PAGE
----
"There is always a philosophy for lack of courage."—Albert Camus

Wednesday, January 04, 2006

Personal Style and Personal Substance in the Omniculture

I'm grateful to Hunter Baker for pointing us to Mark Judge's article on the American Spectator site.

Actually, I think that Mark makes some excellent points, although I agree that he pushes the relationship between style and Christianity too far. Other than that, however, I think Mark is quite right. Most prominent conservatives today have little appreciation of the fine arts, and they show little respect for style, just as Mark says. Among the causes for this, I would suggest the fact that conservatism used to be a more elite position than it has been since Reagan, who made real the populism that Goldwater's candidacy had begun. In addition, the paucity of widely agreed-upon, central standards, the lack of which is a major element of the Omniculture, ensures that elevation and excellence will become minority pursuits.

Another aspect of the Ominiculture that is relevant here is the overall cultural (and political and social) egalitarianism of American society during the past century. It is why, for example, both clothing styles and personal manners have become less formal: to allow those who have not been raised with elevated tastes, to feel that they too have social standing. The outcome of this honorable intention, however, is that instead of raising the manners and appreciation for beauty among what used to be called the lower orders, the standards have been brought down to enable all to reach them. It is the social equivalent of social promotion in schools.

That is rather a pity, I think, but this is a condition that will not necessarily be permanent. There are forces already arising to create a thirst for diversity and originality, and although at this point the manifestations of this phenomenon have not included a strong component of respect for elevation and beauty (indeed, rather the opposite), it is possible that such a thing could happen. However, unless and until most of society agrees on a common set of standards, that remains highly unlikely.

4 comments:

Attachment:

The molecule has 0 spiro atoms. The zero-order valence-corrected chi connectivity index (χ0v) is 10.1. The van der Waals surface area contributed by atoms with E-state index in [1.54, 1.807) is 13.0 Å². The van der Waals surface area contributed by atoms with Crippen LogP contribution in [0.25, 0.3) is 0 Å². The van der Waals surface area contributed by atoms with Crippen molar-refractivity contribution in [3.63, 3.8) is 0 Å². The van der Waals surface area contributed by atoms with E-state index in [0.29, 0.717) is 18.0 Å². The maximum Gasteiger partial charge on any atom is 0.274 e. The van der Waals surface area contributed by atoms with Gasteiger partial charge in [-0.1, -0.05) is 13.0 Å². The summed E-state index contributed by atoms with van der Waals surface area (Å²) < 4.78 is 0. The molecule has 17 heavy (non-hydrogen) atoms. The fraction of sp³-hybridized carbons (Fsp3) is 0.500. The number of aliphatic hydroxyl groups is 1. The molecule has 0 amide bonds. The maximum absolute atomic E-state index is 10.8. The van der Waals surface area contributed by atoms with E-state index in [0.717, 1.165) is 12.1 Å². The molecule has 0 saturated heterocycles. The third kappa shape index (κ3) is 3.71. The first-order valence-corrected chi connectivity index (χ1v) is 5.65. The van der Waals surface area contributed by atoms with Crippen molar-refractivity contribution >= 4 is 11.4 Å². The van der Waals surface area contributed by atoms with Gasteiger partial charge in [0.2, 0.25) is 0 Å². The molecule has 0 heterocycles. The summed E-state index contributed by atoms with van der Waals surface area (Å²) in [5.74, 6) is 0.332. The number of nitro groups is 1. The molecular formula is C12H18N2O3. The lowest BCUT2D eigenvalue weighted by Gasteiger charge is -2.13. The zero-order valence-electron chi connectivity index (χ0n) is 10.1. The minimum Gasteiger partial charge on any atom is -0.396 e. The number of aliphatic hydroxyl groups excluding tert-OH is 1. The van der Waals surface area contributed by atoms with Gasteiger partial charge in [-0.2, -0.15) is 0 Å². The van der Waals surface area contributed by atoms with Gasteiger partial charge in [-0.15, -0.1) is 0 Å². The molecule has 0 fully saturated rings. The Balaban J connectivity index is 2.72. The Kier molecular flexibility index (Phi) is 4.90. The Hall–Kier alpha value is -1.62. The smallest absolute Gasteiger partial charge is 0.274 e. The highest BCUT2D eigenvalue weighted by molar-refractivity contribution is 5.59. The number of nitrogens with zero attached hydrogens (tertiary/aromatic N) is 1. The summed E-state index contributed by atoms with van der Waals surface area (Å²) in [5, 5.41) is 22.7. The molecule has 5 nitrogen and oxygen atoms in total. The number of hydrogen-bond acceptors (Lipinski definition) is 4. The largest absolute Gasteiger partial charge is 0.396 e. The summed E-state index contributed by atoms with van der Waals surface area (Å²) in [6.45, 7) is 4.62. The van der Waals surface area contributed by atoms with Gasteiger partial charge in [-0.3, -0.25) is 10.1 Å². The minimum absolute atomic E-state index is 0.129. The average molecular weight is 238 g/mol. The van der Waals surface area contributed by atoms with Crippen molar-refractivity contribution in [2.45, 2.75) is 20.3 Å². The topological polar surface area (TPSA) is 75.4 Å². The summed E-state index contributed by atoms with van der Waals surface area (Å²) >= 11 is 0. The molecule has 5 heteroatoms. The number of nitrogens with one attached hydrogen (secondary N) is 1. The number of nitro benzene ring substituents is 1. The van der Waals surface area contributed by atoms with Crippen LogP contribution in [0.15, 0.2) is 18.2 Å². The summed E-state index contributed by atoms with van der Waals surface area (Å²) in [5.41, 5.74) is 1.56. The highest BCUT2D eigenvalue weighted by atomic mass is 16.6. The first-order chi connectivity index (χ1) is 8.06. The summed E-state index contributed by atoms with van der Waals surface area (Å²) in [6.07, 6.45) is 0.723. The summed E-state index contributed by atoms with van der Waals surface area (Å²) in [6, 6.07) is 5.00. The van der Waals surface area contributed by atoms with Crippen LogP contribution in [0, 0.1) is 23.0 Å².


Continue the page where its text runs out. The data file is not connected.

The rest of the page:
Hunter Baker said...

At this point, I would invoke the Calvinistic notion of the adiaphora. Things indifferent. While I would argue that whether one wears twill or polyester is irrelevant to one's Christian excellence or maturity, I would likewise agree that it is a wonderful thing to cultivate good taste and an attractive mode of dressing. I just don't think it deserves to be elevated to a point of spirituality.

I like the idea of the Omniculture and think it offers lots of analytical possibilities. At some point, you should bundle what you've written about it and link.

S. T. Karnick said...

I will do that, Hunter, as I am working on a book proposal on the subject. Thanks for suggesting it.

Matt Huisman said...

It is why, for example, both clothing styles and personal manners have become less formal: to allow those who have not been raised with elevated tastes, to feel that they too have social standing.

It also has the added benefit of forcing those people who do have elevated tastes to decide whether they truly value the people underneath those unusual clothes.

Style, culture, aesthetics are all substantial elements of our being - but they are secondary, and cannot be fully appreciated without keeping them in their place.

connie deady said...

There has to be a happy medium between reduction to common uniformity and the unbridled classism of Victorian England and the kind of elitism that leads to extreme poverty with no hope of improvement that leads to social revolution.

As long as education is available to all I have hope.